There are some things we would all agree with as being the epitome of evil. Serial killing, sex trafficking, murdering the innocent and helpless, and vicious brutality would all be in the category of “evil.”
But what if some work of the devil is much more subtle? What if we tolerate or even participate without even realizing that what we are thinking, doing, or accepting is actually evil?
In the book of Acts in the Bible, in the fourteenth chapter, we can see some of these subtleties of evil in Luke’s account of the apostles’ journeys and activities. It tells of how Paul and Barnabus were teaching in the Jewish synagogue—a place we would consider peaceful and full of kindness—and many people were encouraged and believed what they taught.
But then there were those who acted badly, and eventually, even viciously.
Here’s how we know they were being used of Satan to subtly perpetrate evil.
- They refused to believe. Everyone can choose to believe or not. God doesn’t force anyone to receive his love. But the word “refused” reveals a heart of rebellion, not simply disinterest.
- They stirred up the crowd. Specifically, they targeted the Gentiles who were different than them. Can anyone say “racism?” They were causing distrust and doubt among people groups.
- They poisoned people’s minds against their brothers. We’re not talking siblings here, but other members of the same group of people being turned against each other. Sowing dissension, division, and hatred.
- They plotted to mistreat the men who were teaching. It’s interesting that the people plotting were from both groups—a portion of the Jews and Gentiles came together to cause harm together.
- They attracted people from other towns to create a mob. Then this mob stoned Paul and left him for dead.
Sound like anything we’ve seen or heard of lately?
Here’s the thing about what Paul and Barnabus were doing. It was all good. No one was forced to agree with them or believe what they taught. They simply shared what they knew—what they had experienced for themselves.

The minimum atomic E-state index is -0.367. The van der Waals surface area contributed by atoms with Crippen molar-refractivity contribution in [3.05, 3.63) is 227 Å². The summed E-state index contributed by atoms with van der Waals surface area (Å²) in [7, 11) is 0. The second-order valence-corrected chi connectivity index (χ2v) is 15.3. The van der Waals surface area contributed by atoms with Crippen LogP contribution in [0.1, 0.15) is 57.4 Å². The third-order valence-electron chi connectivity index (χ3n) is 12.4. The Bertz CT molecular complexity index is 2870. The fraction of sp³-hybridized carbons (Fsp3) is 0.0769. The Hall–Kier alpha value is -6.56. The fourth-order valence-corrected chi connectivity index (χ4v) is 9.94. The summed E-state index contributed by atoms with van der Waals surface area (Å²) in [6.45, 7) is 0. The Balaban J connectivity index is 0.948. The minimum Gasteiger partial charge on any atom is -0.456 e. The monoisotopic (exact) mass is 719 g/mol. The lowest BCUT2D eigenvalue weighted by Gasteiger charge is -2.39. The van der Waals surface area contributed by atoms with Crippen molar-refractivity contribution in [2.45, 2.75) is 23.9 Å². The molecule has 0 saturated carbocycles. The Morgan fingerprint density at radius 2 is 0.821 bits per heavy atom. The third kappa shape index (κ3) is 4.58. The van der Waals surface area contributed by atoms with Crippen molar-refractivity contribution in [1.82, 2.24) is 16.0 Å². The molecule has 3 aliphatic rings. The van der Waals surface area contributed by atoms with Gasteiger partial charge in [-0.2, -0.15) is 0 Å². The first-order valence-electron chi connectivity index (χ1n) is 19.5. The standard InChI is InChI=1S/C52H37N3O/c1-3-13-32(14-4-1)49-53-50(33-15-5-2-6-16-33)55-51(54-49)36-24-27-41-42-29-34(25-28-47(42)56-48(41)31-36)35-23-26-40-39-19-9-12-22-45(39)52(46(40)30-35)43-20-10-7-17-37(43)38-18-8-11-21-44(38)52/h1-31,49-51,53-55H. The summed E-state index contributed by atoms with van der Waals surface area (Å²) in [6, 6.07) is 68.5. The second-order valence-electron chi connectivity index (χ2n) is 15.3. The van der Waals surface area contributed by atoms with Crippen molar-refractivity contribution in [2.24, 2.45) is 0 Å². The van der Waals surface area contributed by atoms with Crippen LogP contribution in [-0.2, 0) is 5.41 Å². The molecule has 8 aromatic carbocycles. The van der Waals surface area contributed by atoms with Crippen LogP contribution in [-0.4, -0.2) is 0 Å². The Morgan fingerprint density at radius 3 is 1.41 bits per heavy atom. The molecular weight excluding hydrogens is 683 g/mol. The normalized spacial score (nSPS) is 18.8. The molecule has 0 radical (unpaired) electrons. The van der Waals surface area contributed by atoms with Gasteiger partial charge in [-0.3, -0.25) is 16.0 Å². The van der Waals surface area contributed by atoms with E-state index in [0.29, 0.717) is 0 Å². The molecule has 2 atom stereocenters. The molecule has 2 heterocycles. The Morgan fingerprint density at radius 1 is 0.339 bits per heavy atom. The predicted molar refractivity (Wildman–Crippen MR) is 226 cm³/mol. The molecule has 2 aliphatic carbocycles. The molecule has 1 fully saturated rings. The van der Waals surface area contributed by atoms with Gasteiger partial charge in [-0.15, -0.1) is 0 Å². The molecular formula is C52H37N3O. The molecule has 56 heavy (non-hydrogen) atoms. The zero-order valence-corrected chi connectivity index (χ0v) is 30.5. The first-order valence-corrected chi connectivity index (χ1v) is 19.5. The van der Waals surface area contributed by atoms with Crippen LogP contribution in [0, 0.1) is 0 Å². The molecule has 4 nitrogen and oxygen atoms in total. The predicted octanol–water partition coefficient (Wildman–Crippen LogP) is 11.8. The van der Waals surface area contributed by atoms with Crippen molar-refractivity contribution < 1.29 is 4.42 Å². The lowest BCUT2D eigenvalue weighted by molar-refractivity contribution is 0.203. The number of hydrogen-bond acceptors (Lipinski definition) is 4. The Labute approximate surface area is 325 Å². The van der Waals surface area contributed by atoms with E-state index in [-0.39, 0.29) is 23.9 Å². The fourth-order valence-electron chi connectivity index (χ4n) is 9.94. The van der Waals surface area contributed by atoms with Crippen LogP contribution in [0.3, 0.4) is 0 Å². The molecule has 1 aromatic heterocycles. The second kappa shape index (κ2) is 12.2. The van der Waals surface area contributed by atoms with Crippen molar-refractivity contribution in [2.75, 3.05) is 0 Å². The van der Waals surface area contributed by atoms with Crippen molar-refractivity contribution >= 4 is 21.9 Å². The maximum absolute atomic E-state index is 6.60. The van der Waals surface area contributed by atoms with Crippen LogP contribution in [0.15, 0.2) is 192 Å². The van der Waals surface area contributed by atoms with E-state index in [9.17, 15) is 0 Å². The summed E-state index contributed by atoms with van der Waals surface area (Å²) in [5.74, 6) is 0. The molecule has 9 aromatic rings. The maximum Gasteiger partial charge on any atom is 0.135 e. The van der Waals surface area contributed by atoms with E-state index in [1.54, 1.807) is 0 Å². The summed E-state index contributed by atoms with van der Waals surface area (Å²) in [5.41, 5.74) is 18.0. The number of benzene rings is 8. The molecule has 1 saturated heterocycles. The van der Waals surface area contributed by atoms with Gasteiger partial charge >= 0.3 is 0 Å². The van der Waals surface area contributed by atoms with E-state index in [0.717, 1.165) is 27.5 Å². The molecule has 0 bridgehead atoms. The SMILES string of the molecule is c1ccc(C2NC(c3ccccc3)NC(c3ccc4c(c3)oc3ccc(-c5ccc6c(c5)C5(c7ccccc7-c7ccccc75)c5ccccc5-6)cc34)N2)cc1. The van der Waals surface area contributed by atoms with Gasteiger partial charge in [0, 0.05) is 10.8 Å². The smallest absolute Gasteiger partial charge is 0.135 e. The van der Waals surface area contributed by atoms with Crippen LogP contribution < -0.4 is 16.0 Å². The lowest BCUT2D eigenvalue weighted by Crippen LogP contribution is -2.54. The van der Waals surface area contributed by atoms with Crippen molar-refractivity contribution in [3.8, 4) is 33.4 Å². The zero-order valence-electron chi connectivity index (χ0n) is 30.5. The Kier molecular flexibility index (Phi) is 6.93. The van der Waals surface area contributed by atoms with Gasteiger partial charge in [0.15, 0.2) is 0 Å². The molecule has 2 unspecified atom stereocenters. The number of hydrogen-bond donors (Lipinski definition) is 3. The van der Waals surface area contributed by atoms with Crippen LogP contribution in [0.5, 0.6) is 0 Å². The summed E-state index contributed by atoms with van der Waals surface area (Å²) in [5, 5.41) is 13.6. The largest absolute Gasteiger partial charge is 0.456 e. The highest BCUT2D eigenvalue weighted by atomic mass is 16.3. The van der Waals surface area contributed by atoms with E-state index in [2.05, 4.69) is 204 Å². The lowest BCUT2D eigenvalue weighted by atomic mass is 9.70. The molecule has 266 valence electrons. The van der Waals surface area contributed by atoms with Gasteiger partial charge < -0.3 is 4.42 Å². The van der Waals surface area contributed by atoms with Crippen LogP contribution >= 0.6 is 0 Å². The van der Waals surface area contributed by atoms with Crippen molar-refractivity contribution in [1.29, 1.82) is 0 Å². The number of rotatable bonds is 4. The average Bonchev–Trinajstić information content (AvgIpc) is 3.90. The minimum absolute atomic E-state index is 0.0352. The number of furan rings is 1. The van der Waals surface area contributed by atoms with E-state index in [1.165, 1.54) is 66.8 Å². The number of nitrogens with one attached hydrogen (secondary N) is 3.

No threats. No violence.
The Bible says they:
- Spoke effectively.
- Spent considerable time with the people.
- Confirmed their message with miracles.
- Ran away from trouble.
- Healed a crippled man.
- Were humble and never claimed to be any better than any other person.
- Spoke of God’s kindness, provision, and joy.
- Strengthened and encouraged people.
- Prayed for people.
It seems pretty clear when it’s examined like that, doesn’t it?
Maybe there are four groups of people.
Some may, for whatever reason, choose to perpetrate evil acts. Others may subtly, in their hearts, refuse any message of good and therefore create hatred. Perhaps there are those, who without realizing it, are sowing seeds of dissension and division, setting brother against each other—or by their participation are allowing it.
The last group are those who choose love and kindness. They show grace for others and speak truth in love with acceptance. Sometimes that may mean not to speak at all or to speak about something encouraging and hopeful. Changing the subject can be a loving strategy.
Tolerance and acceptance doesn’t mean ignoring and allowing evil.
We can accept that everyone has a choice to believe what they want, and we can honor them by not demanding they agree with our choices. But if someone chooses to act in a way that will harm another, we can also step in and take action to protect. Not to defend our position, but certainly to defend someone’s life.
Paul chose to return to the people even after they stoned him. He claimed that we would endure hardship for the kingdom of God and was willing to put his life on the line.
So, where are we? In which group do we find ourselves?
Is it possible that we are ignorantly participating in evil without realizing it or considering the cost?
Or are we loving people and showing them kindness? The Bible says it’s God’s kindness that leads to repentance (Romans 2:4), and that the anger of man will not bring about the righteousness of God (James 1:20). How are we doing with that?
The disciples were able to live showing kindness to others while they shared their testimony of what they’d seen and heard because they were filled with the Holy Spirit and joy.
I want to be like them. Like Jesus.
How about you?
2 thoughts on “What Is Evil?”
Thank you for this! Very timely and relevant. 👍
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